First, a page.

Clayton, Shuttleworth & Co
Nathaniel Clayton and Joseph Shuttleworth, a shipwright, formed a partnership in 1842. Using 1.5 acres of land on Waterside South which was liable to flood. They set about raising the level of the land by carting in soil. They began with 12 men, 2 forges and a lathe.
Clayton, Shuttleworth & Company built their first portable steam engine in 1845 and, in 1849, their first threshing machine. They built steam engines for other manufacturers as well as themselves. The number of people employed by the company expanded rapidly from 100 men in 1848 to 520 men and 80 boys in 1854, it was by this time the biggest manufacturer of portable steam engines in the world. Their threshing machines were being sold throughout Europe, in 1857 they claimed that they had sold 2,400 threshing machines.
The company exhibited at the Great Exhibition, at Crystal Palace, of 1851.
By 1862 the firm employed 940 men.
The firm became a limited company in 1901 and Alfred Shuttleworth, son of the founder became chairman.
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A subsidiary, Clayton Wagons Ltd, was formed in 1917 to produce railway wagons and steam lorries in a new factory, the Abbey Works. Clayton Wagons produced the Dewandre servo from 1926, and demand was so great that a new company was formed, Clayton Dewandre.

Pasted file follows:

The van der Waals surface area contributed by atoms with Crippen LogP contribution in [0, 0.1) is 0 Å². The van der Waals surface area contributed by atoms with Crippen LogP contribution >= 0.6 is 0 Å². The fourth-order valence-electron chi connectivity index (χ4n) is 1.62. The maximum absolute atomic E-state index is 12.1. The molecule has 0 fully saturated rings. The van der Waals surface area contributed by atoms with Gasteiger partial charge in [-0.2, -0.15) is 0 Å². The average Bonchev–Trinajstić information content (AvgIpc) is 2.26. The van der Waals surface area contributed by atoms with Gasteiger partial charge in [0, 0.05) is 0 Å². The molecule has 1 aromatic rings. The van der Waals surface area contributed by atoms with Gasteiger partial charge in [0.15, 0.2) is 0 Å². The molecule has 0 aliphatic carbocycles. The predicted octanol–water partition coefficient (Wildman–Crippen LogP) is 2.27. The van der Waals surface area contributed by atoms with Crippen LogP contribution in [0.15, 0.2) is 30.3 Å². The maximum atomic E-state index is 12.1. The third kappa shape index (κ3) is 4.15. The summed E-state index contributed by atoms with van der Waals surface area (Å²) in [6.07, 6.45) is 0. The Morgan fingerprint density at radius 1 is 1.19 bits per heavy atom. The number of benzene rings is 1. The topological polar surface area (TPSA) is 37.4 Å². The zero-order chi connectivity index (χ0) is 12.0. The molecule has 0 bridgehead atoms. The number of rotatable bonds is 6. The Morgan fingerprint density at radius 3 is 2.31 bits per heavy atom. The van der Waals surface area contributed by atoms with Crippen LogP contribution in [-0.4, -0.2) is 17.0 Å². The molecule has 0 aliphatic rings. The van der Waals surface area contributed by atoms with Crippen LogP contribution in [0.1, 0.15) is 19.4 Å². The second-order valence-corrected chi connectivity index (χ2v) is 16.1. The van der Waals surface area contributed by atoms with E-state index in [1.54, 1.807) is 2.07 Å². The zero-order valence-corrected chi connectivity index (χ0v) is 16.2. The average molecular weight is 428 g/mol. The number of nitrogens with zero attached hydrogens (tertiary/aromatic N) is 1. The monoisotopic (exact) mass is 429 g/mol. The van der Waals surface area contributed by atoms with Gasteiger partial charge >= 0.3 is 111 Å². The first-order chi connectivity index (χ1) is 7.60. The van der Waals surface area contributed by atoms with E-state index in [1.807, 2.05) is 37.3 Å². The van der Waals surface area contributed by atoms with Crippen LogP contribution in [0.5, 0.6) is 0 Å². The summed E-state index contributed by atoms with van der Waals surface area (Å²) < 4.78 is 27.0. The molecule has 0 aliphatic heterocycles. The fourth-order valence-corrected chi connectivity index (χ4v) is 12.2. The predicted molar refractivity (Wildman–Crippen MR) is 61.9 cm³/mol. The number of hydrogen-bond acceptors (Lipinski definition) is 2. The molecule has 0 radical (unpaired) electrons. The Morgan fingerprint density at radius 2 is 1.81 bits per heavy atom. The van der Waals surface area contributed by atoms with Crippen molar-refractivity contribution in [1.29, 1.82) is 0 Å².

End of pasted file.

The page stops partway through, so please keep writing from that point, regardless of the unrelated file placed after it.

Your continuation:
Unfortunately, various financial difficulties soon beset C & S, mainly due to an unpaid debt by an Austrian company, and the Titanic Works was sold to Clayton Dewandre Ltd in 1929. Clayton Wagons entered liquidation in October 1929 and the Abbey Works was eventually acquired by Smith’s Stamping Works of Coventry and renamed the Smith-Clayton Forge, which became a subsidiary of GKN in 1966
Marshall, Sons & Co of Gainsborough bought the goodwill, debts and spare parts.
Clayton Dewandre was acquired by American Standard Co in 1977.
The Clayton Steam Railcars
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